â€œBeyond the Hard Rock, youâ€™ve got Treasure Bay opening about 250 rooms. I think adding casino hotel rooms is going to be a positive,â€� said Jacob Oberman, a gaming analyst with CB Richard Ellisâ€™ Global Gaming Group. But in the short term, hotel stays could be an issue, he added.
â€œOur sense is that the comp percentage of hotel rooms is way higher than pre-Katrina. The reason for that is that there really not a whole lot of permanent stays in the hotel anymore,â€� Oberman said. â€œThe occupancy rate in non-casino hotels is significantly down. The casinos, although theyâ€™ve done well, theyâ€™ve had to aggressively comp people to get them to come down.â€�
Expansions and new entrants
The much-anticipated Hard Rock will feature a 12-story, 300-room hotel, 1,500 slots and 50 table games when it opens this summer. The resort will also feature five restaurants, including Ruthâ€™s Chris Steakhouse and Hard Rock CafÃ©; a full service spa and fitness center; Hard Rock Live, a 1,500-capacity entertainment venue; retail shops and many more amenities.
Had the property opened as it had planned in 2005, it would have been the first major development on the Mississippi Gulf Coast since the original $800 million Beau Rivage opened in 1999. Today, of course, the Hard Rockâ€™s entrance into the market comes in the midst of a major construction wave.
The Beauâ€™s parent company, MGM Mirage, spent another $800 million to get the property refurbished and reopened by Katrinaâ€™s one-year anniversary in August. Many operators are taking advantage of emergency legislation passed just months after the storm that allows casinos to be rebuilt on the shore rather than on the floating barges they had been limited to. Harrahâ€™s Entertainment, just two weeks before the Beauâ€™s opening, reopened a temporary facility in its surviving Bay View Hotel. Soon after, it acquired the adjacent Casino Magic Biloxi site, and the company has been planning a $1 billion-plus project for the two sites. Although Harrahâ€™s was recently acquired by two private equity firmsâ€”Apollo Management and Texas Pacific Groupâ€”there have been no indications that Harrahâ€™s intends to change course in Biloxi.
Treasure Bay Casino Resort, which opened in June 2006 as a temporary facility, has been renovating the property in phases since (the first floor has opened with 330 slot machines). At the end of the propertyâ€™s current phase, it will have 250 rooms and suites, an additional 400 slot machines and 22 table games. A new buffet, gift shop, conference rooms and a fine dining restaurant and lounge on the ninth floor are also planned.
A second phase for Island View will open this May, adding an additional 50,000 square feet of gaming space and more food and beverage outlets. The property currently features 562 hotel rooms and suites, 30,000 square feet of gaming space and a 350-seat buffet. Emerilâ€™s Gulf Coast Fish House will also open at the property this summer.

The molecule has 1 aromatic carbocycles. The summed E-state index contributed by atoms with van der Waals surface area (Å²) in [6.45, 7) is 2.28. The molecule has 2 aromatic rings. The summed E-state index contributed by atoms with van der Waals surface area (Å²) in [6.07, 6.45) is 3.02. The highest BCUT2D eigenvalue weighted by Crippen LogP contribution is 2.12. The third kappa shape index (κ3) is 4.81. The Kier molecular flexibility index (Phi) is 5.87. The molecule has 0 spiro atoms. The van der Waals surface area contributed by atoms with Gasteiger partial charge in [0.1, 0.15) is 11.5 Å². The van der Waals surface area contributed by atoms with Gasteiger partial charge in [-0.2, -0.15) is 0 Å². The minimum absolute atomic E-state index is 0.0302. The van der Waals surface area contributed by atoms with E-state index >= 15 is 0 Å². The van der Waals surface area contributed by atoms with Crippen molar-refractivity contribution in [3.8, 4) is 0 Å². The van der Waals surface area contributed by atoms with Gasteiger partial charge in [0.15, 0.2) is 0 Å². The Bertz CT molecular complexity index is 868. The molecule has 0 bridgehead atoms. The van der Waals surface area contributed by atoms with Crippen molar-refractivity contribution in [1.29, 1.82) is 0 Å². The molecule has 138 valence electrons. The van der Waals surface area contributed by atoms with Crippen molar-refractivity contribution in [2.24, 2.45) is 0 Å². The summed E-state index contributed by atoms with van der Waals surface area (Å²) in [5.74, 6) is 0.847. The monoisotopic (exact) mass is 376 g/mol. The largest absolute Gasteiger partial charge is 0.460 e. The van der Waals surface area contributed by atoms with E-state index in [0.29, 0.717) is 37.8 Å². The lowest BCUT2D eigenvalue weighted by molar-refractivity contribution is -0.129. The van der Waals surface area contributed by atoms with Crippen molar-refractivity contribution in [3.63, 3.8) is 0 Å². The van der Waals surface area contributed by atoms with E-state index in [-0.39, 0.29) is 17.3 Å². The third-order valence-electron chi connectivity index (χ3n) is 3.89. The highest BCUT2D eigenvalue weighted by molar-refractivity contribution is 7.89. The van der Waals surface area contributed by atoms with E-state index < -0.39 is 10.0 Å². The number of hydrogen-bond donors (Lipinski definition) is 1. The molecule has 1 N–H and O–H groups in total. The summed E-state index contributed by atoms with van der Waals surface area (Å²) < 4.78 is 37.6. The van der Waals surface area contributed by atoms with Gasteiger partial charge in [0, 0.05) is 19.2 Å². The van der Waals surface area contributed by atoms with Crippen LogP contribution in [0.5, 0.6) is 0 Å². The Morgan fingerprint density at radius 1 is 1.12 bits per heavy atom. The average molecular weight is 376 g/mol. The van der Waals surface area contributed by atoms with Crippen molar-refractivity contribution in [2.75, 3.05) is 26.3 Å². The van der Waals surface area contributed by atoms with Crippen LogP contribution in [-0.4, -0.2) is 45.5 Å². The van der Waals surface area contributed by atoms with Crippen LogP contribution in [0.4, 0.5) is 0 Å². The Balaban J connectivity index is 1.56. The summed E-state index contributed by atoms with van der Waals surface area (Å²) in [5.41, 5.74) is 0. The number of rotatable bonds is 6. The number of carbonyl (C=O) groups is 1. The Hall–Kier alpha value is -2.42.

Isle of Capri unveiled a $180-million expansion for its Biloxi property in January. The projectâ€”largely funded with insurance proceeds from Hurricane Katrinaâ€”will have a land-based casino with about 2,100 slot machines, 50 table games and a new poker room. The company said the project will complete a phased expansion that had been planned before the hurricane. About 45,000 square feet of convention space in the Isleâ€™s hotel that had been converted into a temporary casino will be restored to its original use.
Most other existing properties have some form of ongoing renovation or expansion plans in the works as well. But after the Hard Rockâ€™s opening is when new construction is really expected to kick into gear.
Widely expected to be the next casino is the $500-million Bacaran Bay Casino Resort. Owned and operated by Torguson Gaming Group, the planned resort calls for a 638-room all-suite hotel; 432 one- and two-bedroom condominiums; an Arnold Palmer signature 18-hole championship golf course; a 40-lane bowling alley; and six movie theaters. The anticipated completion date is slated for late-2008.
â€œNever underestimate (owner) Marlin Torguson,â€� Sunderman said. â€œHeâ€™s got an amazing plan and a dynamic marketing team behind it. Heâ€™s got a tremendous piece of property right off of I-10, in between the Imperial Palace and the Beau Rivage. Just the traffic that goes between those two properties, I think a casino could do well with. Heâ€™s going to have a luxury hotel, condos, restaurants, bowling, wedding chapel, so heâ€™s adding new assets and attractions. I hope that Marlinâ€™s plan goes ahead full-steam because it would be a tremendous addition to this coast.â€�
Another project is the proposed $1-billion Broadwater (at the site of the former President Casino). It would consist of two casinos; 3,375 condo units; 1,900 hotel rooms; a 180-acre, 18-hole golf course; 585,000 square feet of retail and entertainment space; a 125,000-square-foot gaming floor; 104,000 square feet of convention space; and a marina. Work is currently underway to clear the site.
The Mississippi Gaming Commission also recently approved what would become the first casino in the city of Dâ€™Iberville, just north of Biloxi. Plans for the Royal Dâ€™Iberville Casino & Hotel calls for the project to be built on the west side of Interstate 110, and would be a cutoff before motorists reach casinos on the Biloxi peninsula. Developersâ€”including former Mandalay Resort Group executive Peter Simon, who owns the landâ€”envision a 60,000-square-foot casino with a 400-room hotel with 99 waterfront condo units. A second Dâ€™Iberville casino could also become a possibility, as Mark Seymour and Terry Moran have filed a notice of intent with the gaming commission for their property, which borders Simonâ€™s, to be declared a legal gambling site.